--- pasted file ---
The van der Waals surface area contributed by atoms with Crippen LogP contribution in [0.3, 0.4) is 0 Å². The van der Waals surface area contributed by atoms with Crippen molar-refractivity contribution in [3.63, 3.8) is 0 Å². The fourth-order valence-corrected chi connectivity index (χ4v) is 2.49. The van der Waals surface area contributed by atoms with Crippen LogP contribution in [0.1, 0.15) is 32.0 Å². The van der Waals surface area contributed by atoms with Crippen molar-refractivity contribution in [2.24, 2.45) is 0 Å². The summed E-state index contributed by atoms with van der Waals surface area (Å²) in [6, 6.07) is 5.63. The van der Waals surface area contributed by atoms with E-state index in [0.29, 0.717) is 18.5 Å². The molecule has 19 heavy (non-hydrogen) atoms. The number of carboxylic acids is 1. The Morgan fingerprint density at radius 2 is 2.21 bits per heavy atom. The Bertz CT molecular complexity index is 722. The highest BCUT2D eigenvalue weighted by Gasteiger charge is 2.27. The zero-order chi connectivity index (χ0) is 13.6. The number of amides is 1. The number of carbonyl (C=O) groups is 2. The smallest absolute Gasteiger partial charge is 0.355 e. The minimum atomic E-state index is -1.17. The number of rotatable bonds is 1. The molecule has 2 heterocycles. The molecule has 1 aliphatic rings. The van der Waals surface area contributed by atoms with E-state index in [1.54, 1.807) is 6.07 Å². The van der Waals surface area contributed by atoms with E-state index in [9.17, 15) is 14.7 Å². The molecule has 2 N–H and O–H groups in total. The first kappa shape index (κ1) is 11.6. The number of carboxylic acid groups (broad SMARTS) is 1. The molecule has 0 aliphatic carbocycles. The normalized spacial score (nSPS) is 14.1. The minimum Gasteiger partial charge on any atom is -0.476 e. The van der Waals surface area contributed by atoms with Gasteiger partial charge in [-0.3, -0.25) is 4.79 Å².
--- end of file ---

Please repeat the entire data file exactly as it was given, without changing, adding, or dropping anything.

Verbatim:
The van der Waals surface area contributed by atoms with Crippen LogP contribution in [0.3, 0.4) is 0 Å². The van der Waals surface area contributed by atoms with Crippen molar-refractivity contribution in [3.63, 3.8) is 0 Å². The fourth-order valence-corrected chi connectivity index (χ4v) is 2.49. The van der Waals surface area contributed by atoms with Crippen LogP contribution in [0.1, 0.15) is 32.0 Å². The van der Waals surface area contributed by atoms with Crippen molar-refractivity contribution in [2.24, 2.45) is 0 Å². The summed E-state index contributed by atoms with van der Waals surface area (Å²) in [6, 6.07) is 5.63. The van der Waals surface area contributed by atoms with E-state index in [0.29, 0.717) is 18.5 Å². The molecule has 19 heavy (non-hydrogen) atoms. The number of carboxylic acids is 1. The Morgan fingerprint density at radius 2 is 2.21 bits per heavy atom. The Bertz CT molecular complexity index is 722. The highest BCUT2D eigenvalue weighted by Gasteiger charge is 2.27. The zero-order chi connectivity index (χ0) is 13.6. The number of amides is 1. The number of carbonyl (C=O) groups is 2. The smallest absolute Gasteiger partial charge is 0.355 e. The minimum atomic E-state index is -1.17. The number of rotatable bonds is 1. The molecule has 2 heterocycles. The molecule has 1 aliphatic rings. The van der Waals surface area contributed by atoms with E-state index in [1.54, 1.807) is 6.07 Å². The van der Waals surface area contributed by atoms with E-state index in [9.17, 15) is 14.7 Å². The molecule has 2 N–H and O–H groups in total. The first kappa shape index (κ1) is 11.6. The number of carboxylic acid groups (broad SMARTS) is 1. The molecule has 0 aliphatic carbocycles. The normalized spacial score (nSPS) is 14.1. The minimum Gasteiger partial charge on any atom is -0.476 e. The van der Waals surface area contributed by atoms with Gasteiger partial charge in [-0.3, -0.25) is 4.79 Å².